DING! DING! This familiar sound awakens most teens all across America. It is the sound of their alarms going off at 6 a.m. on a normal weekday. Why must teens wake up this early? It is because of school start times. However, students need a later school start time for many reasons. It gives teens the opportunity to get much-needed sleep, as well as improvements in teens’ grades, and it helps them be healthier.
Many teenagers are not getting enough sleep, and this is often due to early school start times. Teens’ bodies are naturally in what is called “a sleep phase,” which takes place between ages eleven through eighteen normally. During a sleep phase, teen bodies are designed to go to sleep later and wake up later. Teens need about 9.5 hours of sleep nightly. With the current school schedule, the average teen gets only seven hours. “Yes, a later start time would be better because a lot of people wake up at to 5 am just to get ready for school and skip breakfast,” sophomore Elias Skopelitis said.
According to the National Sleep Foundation, 73% of high school students believe they do not get enough sleep. When the human body doesn’t get enough sleep, the mind will not work as well. Studies prove that humans with less sleep have a much shorter attention span and are more likely to forget new information easier and quicker. A later school start time gives students much help to perform during the school day.
A later school start time has a positive effect on students’ grades because it gives them a longer attention span and a better morning. Obviously, these factors would dramatically affect a student’s school performance. In addition, schools with later start times have higher attendance rates. “Many high schools in Kentucky and Minneapolis made the change to a later start time, and their attendance and test scores immediately rose,” reported the StarTribune. The failure rates also go down as the school start time gets later. Students who are awake can pay attention during school, which leads to better grades and lower dropout rates.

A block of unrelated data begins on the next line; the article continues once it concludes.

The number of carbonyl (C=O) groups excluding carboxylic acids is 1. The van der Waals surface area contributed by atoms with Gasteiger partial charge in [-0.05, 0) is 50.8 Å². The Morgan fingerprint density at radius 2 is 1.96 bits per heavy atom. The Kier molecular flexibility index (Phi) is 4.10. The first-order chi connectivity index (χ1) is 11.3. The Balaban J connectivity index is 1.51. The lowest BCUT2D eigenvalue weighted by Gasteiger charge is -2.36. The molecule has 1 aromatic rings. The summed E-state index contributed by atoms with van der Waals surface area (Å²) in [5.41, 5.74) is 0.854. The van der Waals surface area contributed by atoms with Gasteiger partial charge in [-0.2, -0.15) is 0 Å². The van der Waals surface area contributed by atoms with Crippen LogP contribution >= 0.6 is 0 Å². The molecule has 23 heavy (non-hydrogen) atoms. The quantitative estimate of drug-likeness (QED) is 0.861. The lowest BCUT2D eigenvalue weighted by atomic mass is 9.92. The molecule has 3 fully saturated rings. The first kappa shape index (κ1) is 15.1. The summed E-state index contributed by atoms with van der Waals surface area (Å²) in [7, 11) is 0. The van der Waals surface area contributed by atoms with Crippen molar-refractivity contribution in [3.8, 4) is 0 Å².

Most importantly, a later school start time has a positive impact on students’ health. “I think our health is what is most important,” sophomore Marc Grundon said. Students who go to a high school with a later start time have generally had far fewer problems with issues such as stress, depression, irritation, unhappiness, and drug or alcohol abuse. With all of these issues being lessened, along with reducing the issue of being too tired, teen-related auto accidents have been on average 15% fewer in areas where schools have later start times. Staying alive is obviously the ultimate way to be healthy, which could be helped with a later school start time.
Many schools around the country are considering changing to a later start time, but not West Shore School District. Principal Dr. Kevin Fillgrove said he is aware of the start time issue. “Yes, I have read research about the benefits,” Fillgrove said. He noted that he was personally in favor of later start. “The board hasn’t talked about it to my knowledge.” The biggest reasons that he gave against later start times are “sports and transportation.” Fillgrove said the sports issue would be the easier of these two issues to resolve. “Neither issue would make it impossible, but there would be a lot of push back at first.” He said that he believes it will happen one day, “but not in the near future.”
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